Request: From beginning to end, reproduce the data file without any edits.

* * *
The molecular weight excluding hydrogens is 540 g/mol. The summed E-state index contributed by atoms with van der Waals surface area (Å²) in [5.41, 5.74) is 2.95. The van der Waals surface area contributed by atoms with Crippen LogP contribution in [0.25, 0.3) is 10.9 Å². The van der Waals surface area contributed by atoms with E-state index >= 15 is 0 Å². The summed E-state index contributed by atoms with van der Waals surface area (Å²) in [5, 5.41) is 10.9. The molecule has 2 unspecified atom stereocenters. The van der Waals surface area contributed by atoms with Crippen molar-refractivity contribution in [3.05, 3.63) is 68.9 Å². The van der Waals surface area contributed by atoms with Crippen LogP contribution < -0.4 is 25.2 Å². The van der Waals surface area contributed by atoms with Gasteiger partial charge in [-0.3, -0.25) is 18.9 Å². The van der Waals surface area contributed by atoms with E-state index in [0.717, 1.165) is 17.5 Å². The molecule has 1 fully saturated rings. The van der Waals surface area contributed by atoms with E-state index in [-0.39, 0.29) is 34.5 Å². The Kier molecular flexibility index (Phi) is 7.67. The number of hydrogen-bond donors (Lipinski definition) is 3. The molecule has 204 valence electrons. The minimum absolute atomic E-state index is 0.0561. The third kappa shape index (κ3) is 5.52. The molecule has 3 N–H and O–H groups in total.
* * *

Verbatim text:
The molecular weight excluding hydrogens is 540 g/mol. The summed E-state index contributed by atoms with van der Waals surface area (Å²) in [5.41, 5.74) is 2.95. The van der Waals surface area contributed by atoms with Crippen LogP contribution in [0.25, 0.3) is 10.9 Å². The van der Waals surface area contributed by atoms with E-state index >= 15 is 0 Å². The summed E-state index contributed by atoms with van der Waals surface area (Å²) in [5, 5.41) is 10.9. The molecule has 2 unspecified atom stereocenters. The van der Waals surface area contributed by atoms with Crippen molar-refractivity contribution in [3.05, 3.63) is 68.9 Å². The van der Waals surface area contributed by atoms with Crippen LogP contribution < -0.4 is 25.2 Å². The van der Waals surface area contributed by atoms with Gasteiger partial charge in [-0.3, -0.25) is 18.9 Å². The van der Waals surface area contributed by atoms with E-state index in [0.717, 1.165) is 17.5 Å². The molecule has 1 fully saturated rings. The van der Waals surface area contributed by atoms with E-state index in [-0.39, 0.29) is 34.5 Å². The Kier molecular flexibility index (Phi) is 7.67. The number of hydrogen-bond donors (Lipinski definition) is 3. The molecule has 204 valence electrons. The minimum absolute atomic E-state index is 0.0561. The third kappa shape index (κ3) is 5.52. The molecule has 3 N–H and O–H groups in total.